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Additive manufacturing
Additive manufacturing

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4.2 Metallic materials

Powder-bed systems are designed to be used with metallic materials. Figure 19 shows a powder-bed system. Powder is added to the workpiece in a thin layer using a roller or rake. The layer is then consolidated. A metal is usually fully melted but sometimes it is only sintered (compacted and heated). Lasers are the most common choice for an energy source because of the powers and wavelengths available, but electron beams have also been used. Electron beams require a high vacuum though and are therefore less popular.

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Figure 19 Powder-bed system

The powder-feed system shown in Figures 20 and 21 delivers material through a powder nozzle directing a stream of powder into the path of a laser or electron beam. A wire can be used instead of the powder stream.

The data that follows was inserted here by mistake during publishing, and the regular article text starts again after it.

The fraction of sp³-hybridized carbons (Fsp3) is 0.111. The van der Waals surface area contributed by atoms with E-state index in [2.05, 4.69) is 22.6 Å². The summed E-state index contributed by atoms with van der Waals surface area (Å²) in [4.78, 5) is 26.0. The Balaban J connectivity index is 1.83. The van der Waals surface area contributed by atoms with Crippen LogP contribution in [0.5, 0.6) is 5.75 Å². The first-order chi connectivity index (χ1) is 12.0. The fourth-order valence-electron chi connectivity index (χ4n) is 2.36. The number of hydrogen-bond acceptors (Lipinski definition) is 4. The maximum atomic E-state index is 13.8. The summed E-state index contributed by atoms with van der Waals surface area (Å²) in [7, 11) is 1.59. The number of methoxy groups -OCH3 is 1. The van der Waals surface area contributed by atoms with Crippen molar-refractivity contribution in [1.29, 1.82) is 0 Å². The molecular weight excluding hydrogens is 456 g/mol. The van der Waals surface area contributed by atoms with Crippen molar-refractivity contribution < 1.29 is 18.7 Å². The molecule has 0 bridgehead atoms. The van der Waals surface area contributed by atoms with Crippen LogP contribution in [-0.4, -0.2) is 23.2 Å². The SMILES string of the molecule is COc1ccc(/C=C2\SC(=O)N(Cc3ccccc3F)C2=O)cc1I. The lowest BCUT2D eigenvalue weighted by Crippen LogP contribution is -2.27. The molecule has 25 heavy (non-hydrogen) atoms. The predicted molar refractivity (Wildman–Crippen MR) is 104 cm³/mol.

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Figure 20 Powder-feed system
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Figure 21 A powder-feed system in operation. The powdered metal feedstream, confined and protected against oxidation with a surrounding jet of inert shielding gas, is fused by a laser focused through a central bore in the head.

Both powder-bed and powder-feed systems have benefits and drawbacks (Table 1).

Table 1 Benefits and drawbacks of powder-bed and powder-feed systems
SystemBenefitsDrawbackPotential applications
Powder bed

No powder is lost

Precise layer thickness

Constrained to the three-axis system

Semibulk production

Production line integration

Powder feed

Freedom to change z direction

System can be taken to existing components – deposition in situ

Powder usage efficiency is low

As component grows, variations in layer height may occur

Repair of damaged components

Addition of detail to large structures